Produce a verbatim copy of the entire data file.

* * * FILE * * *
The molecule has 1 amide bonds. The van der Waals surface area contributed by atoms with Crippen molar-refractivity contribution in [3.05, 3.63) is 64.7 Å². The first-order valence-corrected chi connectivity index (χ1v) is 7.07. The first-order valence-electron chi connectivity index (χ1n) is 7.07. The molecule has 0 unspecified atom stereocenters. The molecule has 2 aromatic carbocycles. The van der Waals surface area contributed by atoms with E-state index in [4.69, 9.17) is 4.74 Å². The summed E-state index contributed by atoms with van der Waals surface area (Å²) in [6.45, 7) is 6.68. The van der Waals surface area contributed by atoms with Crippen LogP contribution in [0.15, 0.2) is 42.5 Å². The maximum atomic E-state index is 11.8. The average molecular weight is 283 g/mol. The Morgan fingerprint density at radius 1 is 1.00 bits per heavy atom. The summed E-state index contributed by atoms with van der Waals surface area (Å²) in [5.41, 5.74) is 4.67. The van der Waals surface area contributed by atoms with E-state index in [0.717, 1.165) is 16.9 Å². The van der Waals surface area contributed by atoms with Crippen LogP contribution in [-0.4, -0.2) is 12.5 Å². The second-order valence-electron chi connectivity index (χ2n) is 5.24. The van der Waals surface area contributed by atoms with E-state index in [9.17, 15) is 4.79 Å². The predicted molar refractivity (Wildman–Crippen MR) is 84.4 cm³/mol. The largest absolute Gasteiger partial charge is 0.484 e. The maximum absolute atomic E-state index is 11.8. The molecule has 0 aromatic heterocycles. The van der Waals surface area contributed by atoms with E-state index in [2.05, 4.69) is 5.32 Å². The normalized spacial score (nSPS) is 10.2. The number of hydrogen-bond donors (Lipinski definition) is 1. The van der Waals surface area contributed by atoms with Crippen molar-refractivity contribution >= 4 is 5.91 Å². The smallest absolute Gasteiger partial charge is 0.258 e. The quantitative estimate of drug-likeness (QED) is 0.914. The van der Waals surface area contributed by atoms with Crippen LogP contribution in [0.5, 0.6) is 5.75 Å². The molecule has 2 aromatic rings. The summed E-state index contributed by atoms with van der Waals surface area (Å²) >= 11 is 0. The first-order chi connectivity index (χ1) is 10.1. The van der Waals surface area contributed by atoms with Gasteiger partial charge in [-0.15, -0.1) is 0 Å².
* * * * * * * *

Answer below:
The molecule has 1 amide bonds. The van der Waals surface area contributed by atoms with Crippen molar-refractivity contribution in [3.05, 3.63) is 64.7 Å². The first-order valence-corrected chi connectivity index (χ1v) is 7.07. The first-order valence-electron chi connectivity index (χ1n) is 7.07. The molecule has 0 unspecified atom stereocenters. The molecule has 2 aromatic carbocycles. The van der Waals surface area contributed by atoms with E-state index in [4.69, 9.17) is 4.74 Å². The summed E-state index contributed by atoms with van der Waals surface area (Å²) in [6.45, 7) is 6.68. The van der Waals surface area contributed by atoms with Crippen LogP contribution in [0.15, 0.2) is 42.5 Å². The maximum atomic E-state index is 11.8. The average molecular weight is 283 g/mol. The Morgan fingerprint density at radius 1 is 1.00 bits per heavy atom. The summed E-state index contributed by atoms with van der Waals surface area (Å²) in [5.41, 5.74) is 4.67. The van der Waals surface area contributed by atoms with E-state index in [0.717, 1.165) is 16.9 Å². The van der Waals surface area contributed by atoms with Crippen LogP contribution in [-0.4, -0.2) is 12.5 Å². The second-order valence-electron chi connectivity index (χ2n) is 5.24. The van der Waals surface area contributed by atoms with E-state index in [9.17, 15) is 4.79 Å². The predicted molar refractivity (Wildman–Crippen MR) is 84.4 cm³/mol. The largest absolute Gasteiger partial charge is 0.484 e. The maximum absolute atomic E-state index is 11.8. The molecule has 0 aromatic heterocycles. The van der Waals surface area contributed by atoms with E-state index in [2.05, 4.69) is 5.32 Å². The normalized spacial score (nSPS) is 10.2. The number of hydrogen-bond donors (Lipinski definition) is 1. The van der Waals surface area contributed by atoms with Crippen molar-refractivity contribution >= 4 is 5.91 Å². The smallest absolute Gasteiger partial charge is 0.258 e. The quantitative estimate of drug-likeness (QED) is 0.914. The van der Waals surface area contributed by atoms with Crippen LogP contribution in [0.5, 0.6) is 5.75 Å². The molecule has 2 aromatic rings. The summed E-state index contributed by atoms with van der Waals surface area (Å²) >= 11 is 0. The first-order chi connectivity index (χ1) is 10.1. The van der Waals surface area contributed by atoms with Gasteiger partial charge in [-0.15, -0.1) is 0 Å².